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Ref ID: 34400
Ref Type: Journal Article
Authors: Richerson, Peter J.
Boyd, Robert
Bettinger, Robert L.
Title: Was agriculture impossible during the Pleistocene but mandatory during the Holocene? A climate change hypothesis
Date: 2001
Source: American Antiquity
Notes: hypothesizes that (p.404) "reduction in climate variability, increase in CO2 content in the atmosphere, and increases in rainfall rather abruptly changed the earth from a regime where agriculture was impossible to one where it was possible in many places." Discusses factors that affect variation in tempo of the change to intensified plant strategies. Suggests that variable climate in Pleistocene forced opportunistic subsistence strategies. Says p.398) that innovation will precede evidence for increased population pressure.
Abstract: Several independent trajectories of subsistence intensification, often leading to agriculture, began during the Holocene. No plant-rich intensifications are known from the Pleistocene, even from the late Pleistocene when human populations were otherwise quite sophisticated. Recent data from ice and ocean-core climate proxies show that last glacial climates were extremely hostile to agriculture¬ódry, low in atmospheric CO<sub>2</sub> and extremely variable on quite short time scales. We hypothesize that agriculture was impossible under last-glacial conditions. The quite abrupt final amelioration of the climate was followed immediately by the beginnings of plant-intensive resource-use strategies in some areas, although the turn to plants was much later elsewhere. Almost all trajectories of subsistence intensification in the Holocene are progressive, and eventually agriculture became the dominant strategy in all but marginal environments. We hypothesize that, in the Holocene, agriculture was, in the long run, compulsory. We use a mathematical analysis to argue that the rate-limiting process for intensification trajectories must generally be the rate of innovation of subsistence technology or subsistence-related social organization. At the observed rates of innovation, popular growth will always be rapid enough to sustain a high level of population pressure. Several processes appear to retard rates of cultural evolution below the maxima we observe in the most favorable cases.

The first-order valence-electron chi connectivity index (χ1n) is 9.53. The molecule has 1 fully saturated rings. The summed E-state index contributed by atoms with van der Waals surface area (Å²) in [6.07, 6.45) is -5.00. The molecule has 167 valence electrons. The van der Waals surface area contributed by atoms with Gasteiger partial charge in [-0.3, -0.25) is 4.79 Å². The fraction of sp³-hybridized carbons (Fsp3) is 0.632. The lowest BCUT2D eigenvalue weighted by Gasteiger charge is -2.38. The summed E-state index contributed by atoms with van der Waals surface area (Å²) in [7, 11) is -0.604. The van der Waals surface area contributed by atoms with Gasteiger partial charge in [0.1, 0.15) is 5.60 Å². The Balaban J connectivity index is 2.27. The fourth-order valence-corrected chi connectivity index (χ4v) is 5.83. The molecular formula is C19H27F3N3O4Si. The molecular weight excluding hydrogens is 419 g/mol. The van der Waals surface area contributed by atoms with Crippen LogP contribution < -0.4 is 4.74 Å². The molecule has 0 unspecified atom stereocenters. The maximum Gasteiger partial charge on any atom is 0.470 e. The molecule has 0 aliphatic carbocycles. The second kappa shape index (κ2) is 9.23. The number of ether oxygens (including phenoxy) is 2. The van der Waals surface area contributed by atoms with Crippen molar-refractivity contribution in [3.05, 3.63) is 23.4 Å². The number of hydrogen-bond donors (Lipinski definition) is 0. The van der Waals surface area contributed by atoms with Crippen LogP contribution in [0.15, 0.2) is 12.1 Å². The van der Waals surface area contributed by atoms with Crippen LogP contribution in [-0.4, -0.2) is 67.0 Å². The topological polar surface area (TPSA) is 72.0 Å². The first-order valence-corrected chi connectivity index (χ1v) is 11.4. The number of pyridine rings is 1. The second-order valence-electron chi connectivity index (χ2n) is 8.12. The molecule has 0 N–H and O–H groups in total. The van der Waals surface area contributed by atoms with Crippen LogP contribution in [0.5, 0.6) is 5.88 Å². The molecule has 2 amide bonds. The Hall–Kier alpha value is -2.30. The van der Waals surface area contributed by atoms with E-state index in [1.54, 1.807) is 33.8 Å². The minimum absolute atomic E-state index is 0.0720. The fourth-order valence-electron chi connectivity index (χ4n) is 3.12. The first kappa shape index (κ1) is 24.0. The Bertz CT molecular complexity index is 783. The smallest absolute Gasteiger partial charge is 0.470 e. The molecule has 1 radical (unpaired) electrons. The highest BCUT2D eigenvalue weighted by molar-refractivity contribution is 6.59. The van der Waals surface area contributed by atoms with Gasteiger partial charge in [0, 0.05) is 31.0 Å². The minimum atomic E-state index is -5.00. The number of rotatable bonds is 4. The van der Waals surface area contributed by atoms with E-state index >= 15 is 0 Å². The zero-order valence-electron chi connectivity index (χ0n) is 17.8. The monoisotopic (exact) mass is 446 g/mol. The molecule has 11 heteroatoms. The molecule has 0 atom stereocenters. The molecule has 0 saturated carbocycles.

Date Created: 7/31/2001
Volume: 66
Number: 3
Page Start: 387
Page End: 411